Brief reviews (spoiler-free) of "Half Nelson", "Unforgiven", and "Army of Shadows" after the jump:
"Half Nelson" - A
Much like “Show Me Love”, the reason I love “Half Nelson” so much (though it’s obviously a vastly different kind of movie) is the way it turns a story that could have been formulaic and predictable into something far more special. It’s in many ways more inspiring than the numerous “based on a true story” films made each year about teacher-student relationships, mainly due to its realism. The story of a drug-addicted teacher (Ryan Gosling) who forms a bond with one of his young students (Shareeka Epps), “Half Nelson” argues that the path to salvation isn’t nearly as uncomplicated as the typical Hollywood formula would have you believe. It’s at times harrowing, but so incredibly well-made and well-acted that it never feels anything less than exhilarating.
"Unforgiven" - A
This film takes everything viewers expect out of a Western and throws it out the window. That’s what gives it so much power. Gone are the noble gunslingers played by actors like John Wayne. They’re replaced by a dark blend of brutal former killers (represented by Clint Eastwood’s tremendous lead performance) and young wannabe gunfighters seeking various things: fame and money being the two most obvious. Even law enforcement officials in this world are vicious: as seen in Gene Hackman’s stunning portrayal of Little Bill (which earned him a well-deserved Oscar). “Unforgiven” is a turning point in the genre’s history, but it’s also a truly brilliant film in its own right: featuring breathtaking camerawork and brilliant dialogue in addition to the stellar acting.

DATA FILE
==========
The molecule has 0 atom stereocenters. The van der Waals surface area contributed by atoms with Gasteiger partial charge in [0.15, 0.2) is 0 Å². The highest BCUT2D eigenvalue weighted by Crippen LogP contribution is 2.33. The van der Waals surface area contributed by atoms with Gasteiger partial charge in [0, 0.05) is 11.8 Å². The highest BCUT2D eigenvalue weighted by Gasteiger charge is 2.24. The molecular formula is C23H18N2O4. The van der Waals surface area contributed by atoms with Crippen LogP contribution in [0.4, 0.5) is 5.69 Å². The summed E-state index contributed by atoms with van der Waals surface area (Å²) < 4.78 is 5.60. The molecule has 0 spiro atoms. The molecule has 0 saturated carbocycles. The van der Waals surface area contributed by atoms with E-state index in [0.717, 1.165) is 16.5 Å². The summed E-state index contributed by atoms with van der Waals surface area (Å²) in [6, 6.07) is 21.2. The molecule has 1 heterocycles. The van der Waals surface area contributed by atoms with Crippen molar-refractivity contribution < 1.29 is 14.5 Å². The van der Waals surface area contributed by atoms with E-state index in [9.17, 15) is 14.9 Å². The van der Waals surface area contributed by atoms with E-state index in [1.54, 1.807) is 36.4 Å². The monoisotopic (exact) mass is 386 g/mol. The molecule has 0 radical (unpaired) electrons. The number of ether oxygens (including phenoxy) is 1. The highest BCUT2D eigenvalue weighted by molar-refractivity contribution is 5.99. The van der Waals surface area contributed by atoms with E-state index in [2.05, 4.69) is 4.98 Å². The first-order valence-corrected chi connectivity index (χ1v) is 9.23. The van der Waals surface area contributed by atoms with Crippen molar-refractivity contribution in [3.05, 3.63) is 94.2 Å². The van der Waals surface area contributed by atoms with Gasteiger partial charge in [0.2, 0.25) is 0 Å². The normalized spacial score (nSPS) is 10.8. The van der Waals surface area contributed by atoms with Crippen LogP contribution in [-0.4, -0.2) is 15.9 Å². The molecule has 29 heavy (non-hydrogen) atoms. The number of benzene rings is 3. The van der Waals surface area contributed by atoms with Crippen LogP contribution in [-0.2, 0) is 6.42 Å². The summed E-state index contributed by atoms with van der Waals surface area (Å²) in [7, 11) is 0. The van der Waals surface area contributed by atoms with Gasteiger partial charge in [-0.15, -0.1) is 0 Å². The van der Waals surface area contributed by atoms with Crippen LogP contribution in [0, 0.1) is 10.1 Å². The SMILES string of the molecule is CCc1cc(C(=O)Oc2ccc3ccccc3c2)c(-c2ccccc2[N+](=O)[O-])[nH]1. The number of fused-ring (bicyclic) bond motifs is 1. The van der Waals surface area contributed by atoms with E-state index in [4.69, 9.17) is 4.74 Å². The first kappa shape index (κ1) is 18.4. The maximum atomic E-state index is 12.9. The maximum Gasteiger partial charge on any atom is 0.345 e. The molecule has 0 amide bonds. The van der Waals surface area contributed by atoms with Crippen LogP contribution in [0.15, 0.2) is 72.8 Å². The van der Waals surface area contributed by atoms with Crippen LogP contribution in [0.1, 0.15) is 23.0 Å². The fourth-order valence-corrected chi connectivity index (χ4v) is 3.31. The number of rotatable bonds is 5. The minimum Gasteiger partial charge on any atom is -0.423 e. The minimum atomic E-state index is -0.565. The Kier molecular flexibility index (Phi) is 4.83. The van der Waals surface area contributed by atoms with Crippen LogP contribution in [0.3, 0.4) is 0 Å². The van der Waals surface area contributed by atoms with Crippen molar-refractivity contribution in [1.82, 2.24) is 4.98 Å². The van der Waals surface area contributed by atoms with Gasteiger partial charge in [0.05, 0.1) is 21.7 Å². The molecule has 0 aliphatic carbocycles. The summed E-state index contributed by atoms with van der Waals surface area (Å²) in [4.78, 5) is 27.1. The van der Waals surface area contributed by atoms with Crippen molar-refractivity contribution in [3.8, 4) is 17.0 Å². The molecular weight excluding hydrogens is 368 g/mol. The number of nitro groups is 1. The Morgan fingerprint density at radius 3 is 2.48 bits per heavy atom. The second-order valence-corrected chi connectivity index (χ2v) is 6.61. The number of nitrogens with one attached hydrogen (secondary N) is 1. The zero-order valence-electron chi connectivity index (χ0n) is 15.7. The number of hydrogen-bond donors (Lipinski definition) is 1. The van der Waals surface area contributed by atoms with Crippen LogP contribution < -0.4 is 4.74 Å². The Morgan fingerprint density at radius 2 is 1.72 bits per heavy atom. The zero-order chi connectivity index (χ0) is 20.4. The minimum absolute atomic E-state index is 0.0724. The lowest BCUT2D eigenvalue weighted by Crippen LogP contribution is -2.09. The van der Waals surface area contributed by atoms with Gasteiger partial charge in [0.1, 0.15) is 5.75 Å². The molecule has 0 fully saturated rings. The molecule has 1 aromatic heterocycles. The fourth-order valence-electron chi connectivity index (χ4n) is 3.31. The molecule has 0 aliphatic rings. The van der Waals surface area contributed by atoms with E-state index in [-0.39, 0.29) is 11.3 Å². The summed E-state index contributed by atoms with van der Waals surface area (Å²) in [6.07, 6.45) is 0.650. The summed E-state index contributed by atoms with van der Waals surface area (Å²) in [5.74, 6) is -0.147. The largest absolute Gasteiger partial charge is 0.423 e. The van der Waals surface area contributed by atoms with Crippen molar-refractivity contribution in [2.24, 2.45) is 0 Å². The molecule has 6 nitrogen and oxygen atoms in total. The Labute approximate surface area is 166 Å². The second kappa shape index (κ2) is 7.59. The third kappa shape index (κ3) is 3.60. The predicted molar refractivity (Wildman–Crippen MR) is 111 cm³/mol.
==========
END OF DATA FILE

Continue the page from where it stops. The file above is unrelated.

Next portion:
"Army of Shadows" - A
Jean-Paul Melville’s riveting portrayal of French Resistance fighters is without question one of the greatest films ever made. I suppose one could call it a historical piece, and a fine one at that. But it’s also a dark, stunningly tense thriller made all the more captivating by its controlled cinematography. There are several extended sequences of suspense that would make Hitchcock proud, and they’re all impeccably shot for maximum impact. The film never truly gets inside the heads of its characters, which would be an issue in a different movie. But that’s a deliberate choice here, as who can really know what most of these people were thinking while they were fighting their war from the shadows? “Army of Shadows” doesn’t really care. It’s content merely to depict the reality of their situation, and it does so with true brilliance and captivating intensity.